A scheme to improve the quality of independent living accommodation in Nottingham is celebrating the completion of its latest flagship project.
Garfield Court in Radford is the 28th of Nottingham City Homes‘ (NCH) independent living schemes to have benefited from a refurbishment and modernisation of its communal areas.
Pictured above are residents with their families celebrating the makeover along with staff from NCH, Keepmoat Regeneration, local Cllrs and Lillian Greenwood MP.
The £5m Grander Designs scheme has so far improved the living conditions of more than 700 of NCH’s older residents. The programme has provided residents with modernised and tastefully decorated communal lounges, corridors and outside space.
The work to each scheme has been carefully planned by Grander Designs’ Project Manager, Alison Brandon, who is delighted with the success of the latest flagship scheme. Alison said: “Grander Designs has done so much more than just refurbish and modernise these schemes, it really has made a genuine difference to the people living there.
“Everything we have done, has been in partnership with the residents of our independent living schemes. They work with us to choose the style we go for, and we talk to them about any potential disruption, as and when work will be happening, and what they want to see in their communal areas.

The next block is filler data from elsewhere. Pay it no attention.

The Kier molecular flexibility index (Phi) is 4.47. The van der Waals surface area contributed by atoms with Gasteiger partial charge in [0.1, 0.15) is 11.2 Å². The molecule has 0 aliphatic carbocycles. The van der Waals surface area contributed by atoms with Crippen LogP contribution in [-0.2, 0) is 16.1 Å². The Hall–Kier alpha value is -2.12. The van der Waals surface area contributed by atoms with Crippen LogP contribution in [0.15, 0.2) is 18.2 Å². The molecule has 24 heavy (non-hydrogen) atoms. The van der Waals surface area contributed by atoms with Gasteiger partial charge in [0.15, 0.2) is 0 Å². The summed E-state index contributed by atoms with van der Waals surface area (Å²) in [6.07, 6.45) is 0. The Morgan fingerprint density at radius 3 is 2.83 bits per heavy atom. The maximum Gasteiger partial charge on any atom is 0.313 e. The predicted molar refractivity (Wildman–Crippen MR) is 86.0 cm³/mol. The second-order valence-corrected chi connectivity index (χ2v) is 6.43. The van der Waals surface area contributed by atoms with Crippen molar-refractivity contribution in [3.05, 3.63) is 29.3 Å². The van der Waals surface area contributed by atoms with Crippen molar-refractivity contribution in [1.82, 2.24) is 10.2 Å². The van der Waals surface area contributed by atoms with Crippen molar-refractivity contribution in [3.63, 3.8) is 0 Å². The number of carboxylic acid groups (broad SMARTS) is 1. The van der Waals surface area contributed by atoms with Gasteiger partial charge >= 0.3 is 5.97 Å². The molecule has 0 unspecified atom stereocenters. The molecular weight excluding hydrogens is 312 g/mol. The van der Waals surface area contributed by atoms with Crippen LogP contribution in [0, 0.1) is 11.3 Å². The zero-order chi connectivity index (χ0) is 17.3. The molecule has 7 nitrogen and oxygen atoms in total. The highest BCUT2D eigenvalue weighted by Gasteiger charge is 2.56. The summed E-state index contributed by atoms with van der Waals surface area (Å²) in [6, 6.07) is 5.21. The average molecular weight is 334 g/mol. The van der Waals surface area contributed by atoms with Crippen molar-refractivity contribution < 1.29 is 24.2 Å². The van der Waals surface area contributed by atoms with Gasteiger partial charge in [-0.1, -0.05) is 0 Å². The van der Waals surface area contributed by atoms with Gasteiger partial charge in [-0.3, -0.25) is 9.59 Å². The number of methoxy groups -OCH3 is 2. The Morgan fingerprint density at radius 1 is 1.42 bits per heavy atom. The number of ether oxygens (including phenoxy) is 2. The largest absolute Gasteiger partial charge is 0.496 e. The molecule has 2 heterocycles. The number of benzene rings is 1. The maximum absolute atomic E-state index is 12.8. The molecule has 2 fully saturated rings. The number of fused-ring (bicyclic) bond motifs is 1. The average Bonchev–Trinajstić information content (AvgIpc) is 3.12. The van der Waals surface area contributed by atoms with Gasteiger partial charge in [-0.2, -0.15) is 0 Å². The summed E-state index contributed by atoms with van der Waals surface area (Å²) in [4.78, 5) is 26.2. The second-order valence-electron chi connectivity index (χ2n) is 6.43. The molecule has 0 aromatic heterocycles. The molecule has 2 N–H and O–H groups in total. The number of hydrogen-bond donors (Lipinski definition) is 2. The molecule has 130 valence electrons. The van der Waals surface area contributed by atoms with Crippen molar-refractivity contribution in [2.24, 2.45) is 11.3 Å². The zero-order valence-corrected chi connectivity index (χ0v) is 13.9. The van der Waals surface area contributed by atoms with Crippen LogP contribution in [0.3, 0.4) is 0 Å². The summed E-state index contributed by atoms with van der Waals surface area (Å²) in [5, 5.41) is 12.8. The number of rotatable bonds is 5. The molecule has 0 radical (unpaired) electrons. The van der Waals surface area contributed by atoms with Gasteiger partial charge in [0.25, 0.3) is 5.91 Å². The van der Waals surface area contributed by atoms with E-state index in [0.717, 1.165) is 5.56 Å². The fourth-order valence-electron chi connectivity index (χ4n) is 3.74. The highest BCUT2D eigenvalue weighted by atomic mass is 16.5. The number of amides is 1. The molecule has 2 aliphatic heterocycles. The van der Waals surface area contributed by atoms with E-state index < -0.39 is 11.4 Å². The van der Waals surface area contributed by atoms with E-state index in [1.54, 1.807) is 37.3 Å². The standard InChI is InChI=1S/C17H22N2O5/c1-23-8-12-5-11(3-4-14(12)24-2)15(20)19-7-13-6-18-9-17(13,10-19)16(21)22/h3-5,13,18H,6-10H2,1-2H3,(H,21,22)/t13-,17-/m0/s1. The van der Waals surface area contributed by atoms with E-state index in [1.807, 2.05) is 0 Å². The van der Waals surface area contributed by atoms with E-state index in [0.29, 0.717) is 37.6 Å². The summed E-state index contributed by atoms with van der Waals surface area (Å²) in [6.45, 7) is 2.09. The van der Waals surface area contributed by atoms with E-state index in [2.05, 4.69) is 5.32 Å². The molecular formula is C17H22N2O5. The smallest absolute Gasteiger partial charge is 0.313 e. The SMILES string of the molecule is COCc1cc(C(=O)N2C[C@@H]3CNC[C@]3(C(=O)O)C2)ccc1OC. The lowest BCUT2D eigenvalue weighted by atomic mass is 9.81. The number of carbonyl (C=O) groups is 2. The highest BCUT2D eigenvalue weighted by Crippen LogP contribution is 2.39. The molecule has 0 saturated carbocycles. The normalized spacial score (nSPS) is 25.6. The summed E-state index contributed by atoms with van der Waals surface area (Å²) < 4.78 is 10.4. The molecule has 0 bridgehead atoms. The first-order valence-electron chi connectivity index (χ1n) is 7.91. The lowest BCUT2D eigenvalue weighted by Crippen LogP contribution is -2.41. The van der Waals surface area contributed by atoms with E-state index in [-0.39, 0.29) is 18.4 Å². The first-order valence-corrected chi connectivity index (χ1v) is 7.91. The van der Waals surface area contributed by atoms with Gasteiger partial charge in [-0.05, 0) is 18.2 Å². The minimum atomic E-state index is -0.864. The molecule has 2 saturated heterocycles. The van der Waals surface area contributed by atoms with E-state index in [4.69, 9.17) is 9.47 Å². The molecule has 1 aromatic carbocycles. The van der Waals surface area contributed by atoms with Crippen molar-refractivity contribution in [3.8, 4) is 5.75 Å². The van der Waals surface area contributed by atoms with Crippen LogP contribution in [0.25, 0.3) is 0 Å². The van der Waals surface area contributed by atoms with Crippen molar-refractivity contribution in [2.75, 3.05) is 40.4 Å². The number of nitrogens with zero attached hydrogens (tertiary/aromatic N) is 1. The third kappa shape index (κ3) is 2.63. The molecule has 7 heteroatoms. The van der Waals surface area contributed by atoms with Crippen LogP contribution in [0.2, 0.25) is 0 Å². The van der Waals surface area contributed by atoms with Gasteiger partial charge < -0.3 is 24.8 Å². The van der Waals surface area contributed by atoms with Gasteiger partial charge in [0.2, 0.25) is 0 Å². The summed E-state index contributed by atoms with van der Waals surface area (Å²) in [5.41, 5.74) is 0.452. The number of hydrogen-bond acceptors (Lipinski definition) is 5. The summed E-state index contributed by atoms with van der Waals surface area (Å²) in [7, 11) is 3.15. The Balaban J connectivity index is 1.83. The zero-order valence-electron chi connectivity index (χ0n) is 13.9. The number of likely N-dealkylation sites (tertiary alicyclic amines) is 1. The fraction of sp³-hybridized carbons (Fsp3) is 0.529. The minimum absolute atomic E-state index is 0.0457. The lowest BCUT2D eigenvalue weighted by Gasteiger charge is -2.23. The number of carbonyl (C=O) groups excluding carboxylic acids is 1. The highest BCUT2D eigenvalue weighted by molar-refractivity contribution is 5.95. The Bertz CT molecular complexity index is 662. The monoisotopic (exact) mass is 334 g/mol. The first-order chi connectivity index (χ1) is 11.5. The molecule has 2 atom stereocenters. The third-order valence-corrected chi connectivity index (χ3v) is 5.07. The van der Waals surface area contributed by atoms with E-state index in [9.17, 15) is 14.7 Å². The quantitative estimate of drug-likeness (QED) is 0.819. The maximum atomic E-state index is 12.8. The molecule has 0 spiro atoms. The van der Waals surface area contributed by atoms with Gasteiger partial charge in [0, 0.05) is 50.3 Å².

“We consider the needs of every resident, using as many dementia friendly design principles as we can on all the refurbishments, to make sure our schemes are accessible to all.”
The latest scheme to be completed at Garfield Court in Radford was designed by local architects, HLP Design, and included the refurbishment of the communal lounge, as well as the addition of a rooftop terrace, sun lounge and purpose-built scooter store. There has also been new flooring throughout the corridor scheme, as well as a wide range of memorable imagery for the walls of the communal spaces.
After consultation with the residents, the project has also included raised beds for residents to grow vegetables and flowers, CCTV all around the scheme, as well as a special garden seating area around an existing tree in the entrance.
The creation of scooter stores has become a huge focus of Grander Designs, installing the dedicated spaces wherever possible. When the independent living schemes were originally built, accommodating scooters wasn’t even a consideration. Now scooters are widely used by residents, as they offer more independence.
Sixty-two-year-old Garfield Court resident, Melvyn Bee, cannot believe the difference the work has made to his home of 24 years. Melvyn said: “We’re saying goodbye to the old and hello to the new Garfield Court. It’s a fantastic change and I’m so pleased with it. I love this place, but it was starting to look a bit old and hardly anyone was using the communal room. I think these brand new facilities will kick start the social aspect of Garfield Court all over again.